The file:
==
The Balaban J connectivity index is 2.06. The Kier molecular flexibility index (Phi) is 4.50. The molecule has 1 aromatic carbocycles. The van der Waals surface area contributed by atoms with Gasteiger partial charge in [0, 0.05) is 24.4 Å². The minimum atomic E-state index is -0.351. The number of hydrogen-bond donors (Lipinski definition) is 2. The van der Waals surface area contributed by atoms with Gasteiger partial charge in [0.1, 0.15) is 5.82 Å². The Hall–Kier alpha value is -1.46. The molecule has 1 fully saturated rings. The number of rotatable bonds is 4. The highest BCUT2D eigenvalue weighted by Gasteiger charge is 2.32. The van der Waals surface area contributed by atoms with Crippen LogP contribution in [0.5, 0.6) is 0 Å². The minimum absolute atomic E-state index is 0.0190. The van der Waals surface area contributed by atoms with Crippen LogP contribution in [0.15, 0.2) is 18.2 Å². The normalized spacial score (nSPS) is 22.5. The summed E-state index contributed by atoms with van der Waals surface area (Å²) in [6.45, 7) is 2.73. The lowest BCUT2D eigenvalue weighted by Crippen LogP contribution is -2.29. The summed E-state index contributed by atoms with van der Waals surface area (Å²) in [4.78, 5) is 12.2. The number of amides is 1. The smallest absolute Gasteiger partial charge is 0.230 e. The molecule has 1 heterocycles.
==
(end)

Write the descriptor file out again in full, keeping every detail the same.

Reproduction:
The Balaban J connectivity index is 2.06. The Kier molecular flexibility index (Phi) is 4.50. The molecule has 1 aromatic carbocycles. The van der Waals surface area contributed by atoms with Gasteiger partial charge in [0, 0.05) is 24.4 Å². The minimum atomic E-state index is -0.351. The number of hydrogen-bond donors (Lipinski definition) is 2. The van der Waals surface area contributed by atoms with Gasteiger partial charge in [0.1, 0.15) is 5.82 Å². The Hall–Kier alpha value is -1.46. The molecule has 1 fully saturated rings. The number of rotatable bonds is 4. The highest BCUT2D eigenvalue weighted by Gasteiger charge is 2.32. The van der Waals surface area contributed by atoms with Crippen LogP contribution in [0.5, 0.6) is 0 Å². The minimum absolute atomic E-state index is 0.0190. The van der Waals surface area contributed by atoms with Crippen LogP contribution in [0.15, 0.2) is 18.2 Å². The normalized spacial score (nSPS) is 22.5. The summed E-state index contributed by atoms with van der Waals surface area (Å²) in [6.45, 7) is 2.73. The lowest BCUT2D eigenvalue weighted by Crippen LogP contribution is -2.29. The summed E-state index contributed by atoms with van der Waals surface area (Å²) in [4.78, 5) is 12.2. The number of amides is 1. The smallest absolute Gasteiger partial charge is 0.230 e. The molecule has 1 heterocycles.